Lazy Kid or Executive Dysfunction?
Find out how to help students with executive functioning issues learn to manage their time, space, materials, and school work.
Do you have a student who seems incredibly lazy? Intentionally forgetful? Absolutely unmotivated? Deliberately late? Do you feel like a broken record? Constantly asking where his homework is? Constantly asking him to clean out his desk? Constantly asking her to pick up stuff around her desk? Do you have a student who is chronically distracted? Are you repeating directions to get the student back on task when he gets distracted? Do you have a student who knows the information but can’t seem to communicate it to you in a logical sequence? Do you ask a question and get an answer that’s related but not quite connected to the question? If so, it might be that the student is not using these behaviors intentionally.
One of the least studied and most frequently overlooked contributors to academic and behavioral problems is a problem in the frontal lobes of the brain known as executive dysfunction (Parker, 2001). Students with executive dysfunction have problems of a neurobiological nature that particularly affect “planning, flexibility, organization, and self-monitoring (Ozonoff, 1998, p.282).
These students may have “difficulty picking a topic, planning the project, sequencing the materials for a paper, breaking the project down into manageable units with intermediate deadlines, getting started, and completing the activity. And because these students frequently underestimate how long something will take, they’ll generally leave the project until the night before it is due” (Packer, 2001, p. 2).
Just imagine how difficult it would be if you had trouble organizing your time, materials, belongings, thoughts or any combination of these!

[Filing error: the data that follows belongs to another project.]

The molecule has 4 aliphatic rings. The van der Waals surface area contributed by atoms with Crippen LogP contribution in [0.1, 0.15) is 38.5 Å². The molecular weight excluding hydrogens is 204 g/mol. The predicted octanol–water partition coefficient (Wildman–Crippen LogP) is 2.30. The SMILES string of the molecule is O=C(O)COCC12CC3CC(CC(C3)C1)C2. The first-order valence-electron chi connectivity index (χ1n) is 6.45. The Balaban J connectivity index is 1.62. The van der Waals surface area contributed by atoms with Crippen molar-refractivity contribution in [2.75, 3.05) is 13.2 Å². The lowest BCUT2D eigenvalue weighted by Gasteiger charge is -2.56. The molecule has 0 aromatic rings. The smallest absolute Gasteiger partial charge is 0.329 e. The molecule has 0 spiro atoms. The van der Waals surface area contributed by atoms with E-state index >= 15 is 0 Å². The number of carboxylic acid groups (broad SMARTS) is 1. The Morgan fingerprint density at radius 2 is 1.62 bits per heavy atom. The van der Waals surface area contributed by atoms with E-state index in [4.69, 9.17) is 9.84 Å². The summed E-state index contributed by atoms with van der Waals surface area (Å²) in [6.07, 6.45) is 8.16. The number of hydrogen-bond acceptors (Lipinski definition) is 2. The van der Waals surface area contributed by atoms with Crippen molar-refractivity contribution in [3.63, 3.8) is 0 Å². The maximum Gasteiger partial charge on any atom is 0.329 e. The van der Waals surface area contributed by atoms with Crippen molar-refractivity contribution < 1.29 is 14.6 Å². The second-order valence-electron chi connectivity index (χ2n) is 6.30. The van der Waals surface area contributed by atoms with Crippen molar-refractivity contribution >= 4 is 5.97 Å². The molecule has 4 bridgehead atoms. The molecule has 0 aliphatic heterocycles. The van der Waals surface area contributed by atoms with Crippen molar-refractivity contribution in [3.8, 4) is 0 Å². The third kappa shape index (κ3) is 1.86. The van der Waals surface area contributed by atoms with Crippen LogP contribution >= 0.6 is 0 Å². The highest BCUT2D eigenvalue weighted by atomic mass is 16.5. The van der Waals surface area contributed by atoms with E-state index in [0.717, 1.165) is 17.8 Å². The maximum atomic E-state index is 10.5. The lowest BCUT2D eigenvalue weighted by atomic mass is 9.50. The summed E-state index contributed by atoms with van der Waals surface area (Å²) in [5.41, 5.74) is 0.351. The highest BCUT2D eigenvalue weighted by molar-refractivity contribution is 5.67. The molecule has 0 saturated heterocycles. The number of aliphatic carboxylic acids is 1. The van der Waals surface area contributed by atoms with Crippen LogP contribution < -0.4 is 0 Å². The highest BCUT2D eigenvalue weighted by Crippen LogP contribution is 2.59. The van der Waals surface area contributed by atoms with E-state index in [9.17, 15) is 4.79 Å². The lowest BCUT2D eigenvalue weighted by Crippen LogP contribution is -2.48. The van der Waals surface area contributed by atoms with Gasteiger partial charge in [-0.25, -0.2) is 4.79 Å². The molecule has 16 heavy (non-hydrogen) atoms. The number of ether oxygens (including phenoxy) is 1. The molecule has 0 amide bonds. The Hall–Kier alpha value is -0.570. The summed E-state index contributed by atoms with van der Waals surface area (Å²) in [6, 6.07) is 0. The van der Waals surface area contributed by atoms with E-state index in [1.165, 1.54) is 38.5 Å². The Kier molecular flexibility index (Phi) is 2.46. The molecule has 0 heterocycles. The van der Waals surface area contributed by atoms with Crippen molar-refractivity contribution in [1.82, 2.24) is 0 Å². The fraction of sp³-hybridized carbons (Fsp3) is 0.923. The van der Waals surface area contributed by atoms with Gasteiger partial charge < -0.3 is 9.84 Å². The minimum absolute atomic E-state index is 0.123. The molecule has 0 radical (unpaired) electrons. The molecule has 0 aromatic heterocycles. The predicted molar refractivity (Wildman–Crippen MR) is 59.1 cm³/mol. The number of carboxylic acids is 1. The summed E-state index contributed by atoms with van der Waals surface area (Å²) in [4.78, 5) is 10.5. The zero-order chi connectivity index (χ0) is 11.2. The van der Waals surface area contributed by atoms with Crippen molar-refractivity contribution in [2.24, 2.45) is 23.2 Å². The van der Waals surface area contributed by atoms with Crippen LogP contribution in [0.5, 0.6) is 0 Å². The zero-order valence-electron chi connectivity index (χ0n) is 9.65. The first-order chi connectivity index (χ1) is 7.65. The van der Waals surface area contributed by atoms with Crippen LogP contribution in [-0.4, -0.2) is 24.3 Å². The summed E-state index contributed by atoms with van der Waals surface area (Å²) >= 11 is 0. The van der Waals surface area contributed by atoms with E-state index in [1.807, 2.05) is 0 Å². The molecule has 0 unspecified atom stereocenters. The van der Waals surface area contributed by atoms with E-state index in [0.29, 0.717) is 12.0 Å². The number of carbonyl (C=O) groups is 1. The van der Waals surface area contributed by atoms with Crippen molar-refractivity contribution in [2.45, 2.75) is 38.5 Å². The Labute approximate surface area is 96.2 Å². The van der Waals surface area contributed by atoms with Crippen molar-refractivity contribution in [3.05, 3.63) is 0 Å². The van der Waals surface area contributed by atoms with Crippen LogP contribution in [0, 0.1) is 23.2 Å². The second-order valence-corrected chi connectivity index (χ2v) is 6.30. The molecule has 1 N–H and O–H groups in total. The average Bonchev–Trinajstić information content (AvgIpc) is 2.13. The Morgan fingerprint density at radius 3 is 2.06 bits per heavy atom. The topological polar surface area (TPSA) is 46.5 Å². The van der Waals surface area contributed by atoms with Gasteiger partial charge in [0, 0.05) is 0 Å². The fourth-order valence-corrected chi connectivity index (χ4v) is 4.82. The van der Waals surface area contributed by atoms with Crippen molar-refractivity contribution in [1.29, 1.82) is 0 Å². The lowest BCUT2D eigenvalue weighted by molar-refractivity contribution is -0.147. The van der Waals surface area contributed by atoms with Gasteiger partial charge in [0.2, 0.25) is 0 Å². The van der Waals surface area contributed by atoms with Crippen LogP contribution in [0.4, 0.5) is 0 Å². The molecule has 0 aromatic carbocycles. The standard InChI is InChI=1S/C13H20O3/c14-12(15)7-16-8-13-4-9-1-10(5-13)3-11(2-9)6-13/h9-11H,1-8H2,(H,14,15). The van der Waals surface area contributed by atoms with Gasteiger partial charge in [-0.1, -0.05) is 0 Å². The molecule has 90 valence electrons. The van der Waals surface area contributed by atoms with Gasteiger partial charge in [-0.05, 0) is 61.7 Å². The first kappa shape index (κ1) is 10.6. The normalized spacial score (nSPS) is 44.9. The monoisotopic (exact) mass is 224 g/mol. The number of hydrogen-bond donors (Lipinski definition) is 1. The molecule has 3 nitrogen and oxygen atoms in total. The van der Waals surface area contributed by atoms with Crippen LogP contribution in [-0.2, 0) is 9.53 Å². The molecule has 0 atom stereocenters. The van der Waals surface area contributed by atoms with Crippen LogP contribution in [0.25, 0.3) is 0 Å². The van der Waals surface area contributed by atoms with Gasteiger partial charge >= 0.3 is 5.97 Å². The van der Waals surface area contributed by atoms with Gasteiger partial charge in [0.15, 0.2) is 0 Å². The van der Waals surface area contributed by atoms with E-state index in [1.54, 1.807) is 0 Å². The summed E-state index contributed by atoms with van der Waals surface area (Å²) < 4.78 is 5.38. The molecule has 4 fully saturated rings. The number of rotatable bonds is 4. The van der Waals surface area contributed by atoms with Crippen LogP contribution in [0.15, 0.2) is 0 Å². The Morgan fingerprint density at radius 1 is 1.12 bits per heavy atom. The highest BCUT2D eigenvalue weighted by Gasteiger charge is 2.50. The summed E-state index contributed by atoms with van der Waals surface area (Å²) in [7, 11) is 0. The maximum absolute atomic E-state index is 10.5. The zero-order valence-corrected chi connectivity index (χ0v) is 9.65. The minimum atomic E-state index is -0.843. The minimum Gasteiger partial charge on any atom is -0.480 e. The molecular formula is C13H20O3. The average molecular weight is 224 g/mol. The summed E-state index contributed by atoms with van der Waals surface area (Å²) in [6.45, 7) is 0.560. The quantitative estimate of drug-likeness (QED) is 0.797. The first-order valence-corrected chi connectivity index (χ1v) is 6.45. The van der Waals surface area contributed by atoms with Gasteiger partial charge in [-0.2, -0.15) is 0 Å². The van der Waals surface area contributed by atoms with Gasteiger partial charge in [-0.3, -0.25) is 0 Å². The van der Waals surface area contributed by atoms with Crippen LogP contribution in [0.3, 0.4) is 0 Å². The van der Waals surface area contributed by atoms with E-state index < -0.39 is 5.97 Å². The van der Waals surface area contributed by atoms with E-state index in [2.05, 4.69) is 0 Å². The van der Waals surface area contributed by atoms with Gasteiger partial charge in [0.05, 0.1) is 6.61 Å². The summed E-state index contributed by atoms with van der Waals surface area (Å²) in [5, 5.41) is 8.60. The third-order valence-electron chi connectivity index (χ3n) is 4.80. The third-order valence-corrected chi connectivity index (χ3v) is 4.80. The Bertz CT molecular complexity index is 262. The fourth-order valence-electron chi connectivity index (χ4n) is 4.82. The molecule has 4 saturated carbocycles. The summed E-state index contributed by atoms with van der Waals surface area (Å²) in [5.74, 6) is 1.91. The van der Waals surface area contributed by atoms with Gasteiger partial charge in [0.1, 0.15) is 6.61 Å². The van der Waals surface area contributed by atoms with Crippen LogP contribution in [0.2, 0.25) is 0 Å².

If you believe your student has executive dysfunction (also called executive function deficits — called “executive” because the tasks are often the responsibilities of a company executive), consider helping the student to organize himself. Begin by developing a relationship with the student that is emotionally supportive.
Emphasize that you want the student to succeed. Help the student to understand his problems and that there are strategies he can use to organize him/ herself.
For example, you could say, “Kids with executive function problems have difficulty in certain areas. There are many ways you can help yourself. Let’s talk about the areas and supports. Then you can choose which ways to help yourself.” Then describe the following potentially troublesome areas and potential supports that are identified in the shaded area. (Linda Parker, 2001):
- Use time management techniques such as the use of checklists, prioritized “To Do” lists, and prioritizing assignments.
- Estimate how long a task will take and then check on the accuracy of your estimate.
- Plan for more time to do a project that you think you will need.
- Break long assignments into chunks with time frames for completing each chunk.
- Establish intermediate deadlines for big projects with your teacher and show her the project at these deadlines.
- Use a word processor and time management software such as the Franklin Day Planner, Palm Pilot, Lotus Organizer.
- Write the due date on the top of each assignment in a brightly colored marker.
- Ask the student to identify ways he would like to organize himself.
- Have separate work areas with complete sets of supplies for different activities.
- Schedule a weekly time to clean out your desk and book bag (in school).
- Leave a large supply of pencils/pens in the class-room with the teacher.
- (For younger students) Have one notebook in which all assignments are recorded. Ask your teacher to check the assignments at the end of each day to insure that the assignments are recorded properly and that the necessary materials to complete the assignments are packed in your book bag. Also ask her to make sure the due date for each assignment is written at the top of each page.
- (For older students) Use a three-ring binder with organized sections enclosed by a zipper. Headings could include “Assignments Due/Date,” “To Do Tonight,” “Ongoing Work.” Use dividers in the notebook that are color-coded (e.g., Red for assignments that must be done right away, yellow for those due at the end of the week, etc.).
- Color code materials. Cover the textbook for one course in the same color as the notebook for that course. Use the same color coding to prioritize assignments.